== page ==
The Power of Small: Tastytrade Built a Billion-Dollar Business on Community

This past week, the online financial media powerhouse tastytrade celebrated an impressive milestone: their 10 year anniversary. As part of that accomplishment, they released a very interesting documentary that profiled how the tastytrade brand was conceived, launched, and has grown over the past decade.

The documentary is fascinating content on a number of levels. From the background of how the company came to be named after a popular Philadelphia-area snack, to the palpable enthusiasm for doing something different in finance, the video captures the journey of the tastytrade brand through their first 10 years and ends with an intriguing view of trading in the future.

What is most compelling about this documentary, however, is that it showcases how a powerhouse online investing brand can develop by focusing first on delivering engaging, people-centred content.

It helps to understand that one of the founders behind tastytrade is Tom Sosnoff, the founder of the ultra-popular options trading platform Thinkorswim. Thinkorswim was eventually acquired by Ameritrade (which was then acquired by TD, and the resulting entity, TD Ameritrade, was eventually acquired by Schwab). Thus, the roots of tastytrade’s success in talking in-depth about trading options trace back to Sosnoff’s pioneering work with the Thinkorswim platform.

In the documentary, Sosnoff’s journey from Thinkorswim to tastystrade helps to explain a lot about how the core team that started tastytrade came together, and more importantly, the fact that the focus behind tastytrade was to build financial content in a way that was as much entertaining as it was useful.

Really interesting financial content, it seems, is in very limited supply. And as a result, the business model for tastytrade appeared to be to create an audience of individuals who are interested in and educated about options trading, and that would ultimately set the stage for the online brokerage arm, tastyworks, to translate that viewership into clientele.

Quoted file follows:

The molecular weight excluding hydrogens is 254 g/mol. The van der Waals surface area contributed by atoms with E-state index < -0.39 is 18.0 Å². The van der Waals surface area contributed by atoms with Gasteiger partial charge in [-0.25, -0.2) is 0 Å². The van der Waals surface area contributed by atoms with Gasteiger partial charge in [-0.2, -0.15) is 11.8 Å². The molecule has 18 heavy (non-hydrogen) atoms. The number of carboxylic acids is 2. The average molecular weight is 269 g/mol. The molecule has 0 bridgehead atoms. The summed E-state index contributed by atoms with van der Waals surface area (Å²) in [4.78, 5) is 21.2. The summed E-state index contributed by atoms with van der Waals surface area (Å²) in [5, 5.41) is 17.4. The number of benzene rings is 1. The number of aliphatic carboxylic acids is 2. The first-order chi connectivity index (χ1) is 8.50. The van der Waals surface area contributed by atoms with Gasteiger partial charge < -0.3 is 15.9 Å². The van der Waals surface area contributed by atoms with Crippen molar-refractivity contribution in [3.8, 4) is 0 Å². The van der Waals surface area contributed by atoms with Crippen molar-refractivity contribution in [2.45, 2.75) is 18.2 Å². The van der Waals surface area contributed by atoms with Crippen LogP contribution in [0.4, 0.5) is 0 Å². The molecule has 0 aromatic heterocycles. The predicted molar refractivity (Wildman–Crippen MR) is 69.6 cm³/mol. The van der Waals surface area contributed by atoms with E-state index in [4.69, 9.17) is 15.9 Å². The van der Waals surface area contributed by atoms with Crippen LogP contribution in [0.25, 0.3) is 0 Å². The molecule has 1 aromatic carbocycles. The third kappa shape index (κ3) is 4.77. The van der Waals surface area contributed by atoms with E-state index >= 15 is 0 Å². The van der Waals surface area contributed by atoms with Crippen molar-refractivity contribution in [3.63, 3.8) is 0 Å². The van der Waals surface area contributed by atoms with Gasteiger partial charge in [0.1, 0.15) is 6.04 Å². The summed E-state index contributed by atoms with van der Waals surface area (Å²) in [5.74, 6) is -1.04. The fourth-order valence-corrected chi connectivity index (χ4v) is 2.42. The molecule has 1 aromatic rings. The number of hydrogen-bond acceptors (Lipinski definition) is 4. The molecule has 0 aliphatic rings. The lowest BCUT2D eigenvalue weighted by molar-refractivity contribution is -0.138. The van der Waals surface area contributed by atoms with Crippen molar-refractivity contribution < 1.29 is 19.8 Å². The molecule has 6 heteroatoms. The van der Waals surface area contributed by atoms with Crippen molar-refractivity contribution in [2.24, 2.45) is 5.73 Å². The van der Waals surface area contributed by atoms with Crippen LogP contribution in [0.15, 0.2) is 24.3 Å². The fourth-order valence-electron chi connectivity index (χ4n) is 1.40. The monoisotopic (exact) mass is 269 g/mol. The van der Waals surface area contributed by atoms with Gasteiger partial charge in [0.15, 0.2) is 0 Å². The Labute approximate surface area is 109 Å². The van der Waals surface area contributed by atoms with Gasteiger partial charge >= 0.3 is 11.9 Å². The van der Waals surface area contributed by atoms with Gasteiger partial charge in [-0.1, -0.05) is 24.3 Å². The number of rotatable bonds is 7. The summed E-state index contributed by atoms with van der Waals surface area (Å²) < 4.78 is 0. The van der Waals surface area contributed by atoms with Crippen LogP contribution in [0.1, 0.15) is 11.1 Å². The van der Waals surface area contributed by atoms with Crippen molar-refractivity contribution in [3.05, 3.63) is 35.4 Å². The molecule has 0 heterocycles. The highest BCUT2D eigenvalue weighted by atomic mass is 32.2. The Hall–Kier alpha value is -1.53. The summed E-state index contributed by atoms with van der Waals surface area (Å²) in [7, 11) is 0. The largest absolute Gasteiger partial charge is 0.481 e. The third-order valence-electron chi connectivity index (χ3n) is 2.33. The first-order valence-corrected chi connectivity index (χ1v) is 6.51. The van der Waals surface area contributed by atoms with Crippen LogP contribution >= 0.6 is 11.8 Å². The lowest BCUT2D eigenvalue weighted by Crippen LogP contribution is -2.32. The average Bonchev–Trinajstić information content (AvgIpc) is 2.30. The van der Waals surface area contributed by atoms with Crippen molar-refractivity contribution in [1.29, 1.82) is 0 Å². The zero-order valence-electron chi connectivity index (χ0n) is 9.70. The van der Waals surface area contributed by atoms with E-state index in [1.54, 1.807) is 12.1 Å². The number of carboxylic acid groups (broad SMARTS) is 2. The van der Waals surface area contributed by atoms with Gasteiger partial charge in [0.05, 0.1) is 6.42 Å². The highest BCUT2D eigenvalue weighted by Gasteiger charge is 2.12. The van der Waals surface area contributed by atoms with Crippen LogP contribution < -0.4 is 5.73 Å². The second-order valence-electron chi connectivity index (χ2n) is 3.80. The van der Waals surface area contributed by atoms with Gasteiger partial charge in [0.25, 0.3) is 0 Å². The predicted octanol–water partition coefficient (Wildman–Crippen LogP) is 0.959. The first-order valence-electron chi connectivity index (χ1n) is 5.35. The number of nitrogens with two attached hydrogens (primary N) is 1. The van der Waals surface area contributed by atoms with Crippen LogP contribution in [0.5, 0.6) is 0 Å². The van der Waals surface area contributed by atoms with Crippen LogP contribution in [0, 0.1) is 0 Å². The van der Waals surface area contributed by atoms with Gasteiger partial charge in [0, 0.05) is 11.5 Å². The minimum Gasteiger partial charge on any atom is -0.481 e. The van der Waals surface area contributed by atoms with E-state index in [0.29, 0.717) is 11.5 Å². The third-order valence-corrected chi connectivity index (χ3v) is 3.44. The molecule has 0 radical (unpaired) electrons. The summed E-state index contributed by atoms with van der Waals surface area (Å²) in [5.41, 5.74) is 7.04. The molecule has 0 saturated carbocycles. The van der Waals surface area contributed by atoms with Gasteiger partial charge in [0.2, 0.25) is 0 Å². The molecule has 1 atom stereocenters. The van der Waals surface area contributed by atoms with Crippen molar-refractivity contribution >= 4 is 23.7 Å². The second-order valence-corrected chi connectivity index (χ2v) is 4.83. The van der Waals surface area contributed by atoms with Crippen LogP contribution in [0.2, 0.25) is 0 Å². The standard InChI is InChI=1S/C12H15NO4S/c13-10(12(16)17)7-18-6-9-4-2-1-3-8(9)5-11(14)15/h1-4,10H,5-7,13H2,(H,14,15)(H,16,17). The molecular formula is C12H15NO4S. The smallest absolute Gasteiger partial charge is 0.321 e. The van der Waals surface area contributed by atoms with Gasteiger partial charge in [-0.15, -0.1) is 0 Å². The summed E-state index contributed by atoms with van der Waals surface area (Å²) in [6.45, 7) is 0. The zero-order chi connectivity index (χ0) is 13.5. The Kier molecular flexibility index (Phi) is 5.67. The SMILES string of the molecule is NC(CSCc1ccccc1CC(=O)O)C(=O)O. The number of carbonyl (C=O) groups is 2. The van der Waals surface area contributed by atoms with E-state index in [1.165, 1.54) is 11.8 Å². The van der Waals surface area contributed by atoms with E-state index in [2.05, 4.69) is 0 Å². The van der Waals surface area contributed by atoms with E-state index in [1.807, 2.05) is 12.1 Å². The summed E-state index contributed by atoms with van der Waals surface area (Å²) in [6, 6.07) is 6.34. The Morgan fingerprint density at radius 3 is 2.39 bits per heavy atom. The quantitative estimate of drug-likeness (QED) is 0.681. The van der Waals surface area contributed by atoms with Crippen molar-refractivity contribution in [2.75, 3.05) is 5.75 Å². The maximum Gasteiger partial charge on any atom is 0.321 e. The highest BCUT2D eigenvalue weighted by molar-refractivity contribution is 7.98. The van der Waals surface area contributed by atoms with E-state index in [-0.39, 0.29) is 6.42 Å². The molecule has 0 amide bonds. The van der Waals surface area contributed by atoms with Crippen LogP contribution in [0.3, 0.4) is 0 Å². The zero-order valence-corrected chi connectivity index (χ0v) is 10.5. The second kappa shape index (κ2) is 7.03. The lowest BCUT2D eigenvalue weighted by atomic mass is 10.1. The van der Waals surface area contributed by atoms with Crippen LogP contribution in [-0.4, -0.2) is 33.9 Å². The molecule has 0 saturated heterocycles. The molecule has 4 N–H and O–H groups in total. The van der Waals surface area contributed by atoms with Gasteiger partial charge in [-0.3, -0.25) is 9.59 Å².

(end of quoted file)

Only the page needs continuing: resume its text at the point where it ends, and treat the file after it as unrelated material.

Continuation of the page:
As with many great entrepreneurial endeavours, the founders of tastytrade didn’t envision exactly where the business would get to. The billion-dollar acquisition of tastytrade in January of this year, however, validated the premise that building an engaging platform to help investors navigate the world of investing – including something as complex as options trading – would be of real value.

Another very interesting facet of the documentary is the way in which the tastytrade “secret sauce” came together.  

Perhaps it was the comfort level with risk that naturally accompanies a lifelong trader, but the idea to staff a financial content company with comedians to deliver financial information is anything but traditional. In fact, what is genuinely interesting to witness over the journey of the past ten years, is the constant level of experimentation with different types of shows and formats that inevitably has led tastytrade to where it is today – being able to generate live programming seven days a week, having over 100 shows, and a growing global audience (the stat shared about audience cited over 100 million hours of views) reaching 190 countries.

Ultimately, the winning set of ingredients for programming on tastytrade came down to having an authentic interaction between traders and the not-yet-trader staff captured in real time.

Having Sosnoff and co-host walk the talk about their trade ideas and strategies, engage in random banter, and do so in a down-to-earth fashion tapped into the DIY investor culture in a way that traditional news media or traditional approaches to financial content never quite got right. Before podcasting exploded, Sosnoff sought a radio-show feel to the tastytrade core programming, and as a result of a lot of trial and error, the end result was understanding how best to deliver the message through various media.